It has long been thought that vegetarianism in children can hurt their growth and nutrition as they are missing out on key nutrients that only meat can offer, such as protein and iron.
A new St. Michael’s Hospital of Unity Health Toronto and TARGet Kids! study has disproven this assumption, concluding that children who eat a vegetarian diet had similar levels of growth and nutrition to their meat-eating counterparts. The group collected data over a nine-year period, which included information from 8,907 children ranging from six months to eight years old.
Why is vegetarianism in children on the rise?
Because of growing awareness of the environmental impact of meat, more parents across the world are opting for their children’s diets to be more vegetable-based. An influencing factor in Canada also may have been the updated guidelines to Canada’s Food Guide in 2019, which urged Canadians to embrace plant-based proteins such as beans and tofu.
“Over the last 20 years we have seen the growing popularity of plant-based diets and a changing food environment with more access to plant-based alternatives, however we have not seen research into the nutritional outcomes of children following vegetarian diets in Canada,” said Dr. Jonathon Maguire, lead author of the study.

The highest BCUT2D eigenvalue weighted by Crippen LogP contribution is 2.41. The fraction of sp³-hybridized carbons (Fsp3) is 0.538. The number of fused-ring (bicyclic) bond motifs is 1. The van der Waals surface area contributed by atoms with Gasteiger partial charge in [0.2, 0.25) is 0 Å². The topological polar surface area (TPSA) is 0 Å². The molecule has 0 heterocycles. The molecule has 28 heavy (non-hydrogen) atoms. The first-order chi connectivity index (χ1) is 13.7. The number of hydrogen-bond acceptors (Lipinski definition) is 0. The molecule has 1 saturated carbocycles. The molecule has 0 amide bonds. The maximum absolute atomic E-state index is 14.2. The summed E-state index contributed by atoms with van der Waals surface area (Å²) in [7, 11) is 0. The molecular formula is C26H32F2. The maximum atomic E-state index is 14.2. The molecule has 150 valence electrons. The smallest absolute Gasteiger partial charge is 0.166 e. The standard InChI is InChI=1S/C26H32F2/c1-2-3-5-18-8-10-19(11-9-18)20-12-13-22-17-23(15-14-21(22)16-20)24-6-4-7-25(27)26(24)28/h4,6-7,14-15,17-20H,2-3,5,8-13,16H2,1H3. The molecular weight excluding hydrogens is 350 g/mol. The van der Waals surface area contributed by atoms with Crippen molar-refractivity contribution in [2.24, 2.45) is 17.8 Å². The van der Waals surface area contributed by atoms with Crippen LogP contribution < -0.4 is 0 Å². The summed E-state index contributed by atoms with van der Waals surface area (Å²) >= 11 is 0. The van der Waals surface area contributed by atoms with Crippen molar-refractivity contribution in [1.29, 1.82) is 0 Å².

How does a vegetarian diet impact children?
Children who ate a vegetarian diet had a similar body mass index (BMI), vitamin D, height, iron, and cholesterol levels compared to children who ate a meat-based diet. This shows that vegetarian diets seem to be appropriate for most children and supply them with the key nutrients they require.
However, it also found that veggie children had almost two times higher odds of being underweight. This emphasizes the need for nutritional planning in vegetarian children’s diets and for healthcare providers to provide national growth monitoring, education, and guidance for parents who are supplying this diet.
Further research needs to be conducted to examine the quality of vegetarian diets of children, plus, look further into nutrition and growth of children following a vegan diet.
Source study: Pediatrics – Vegetarian Diet, Growth, and Nutrition in Early Childhood: A Longitudinal Cohort Study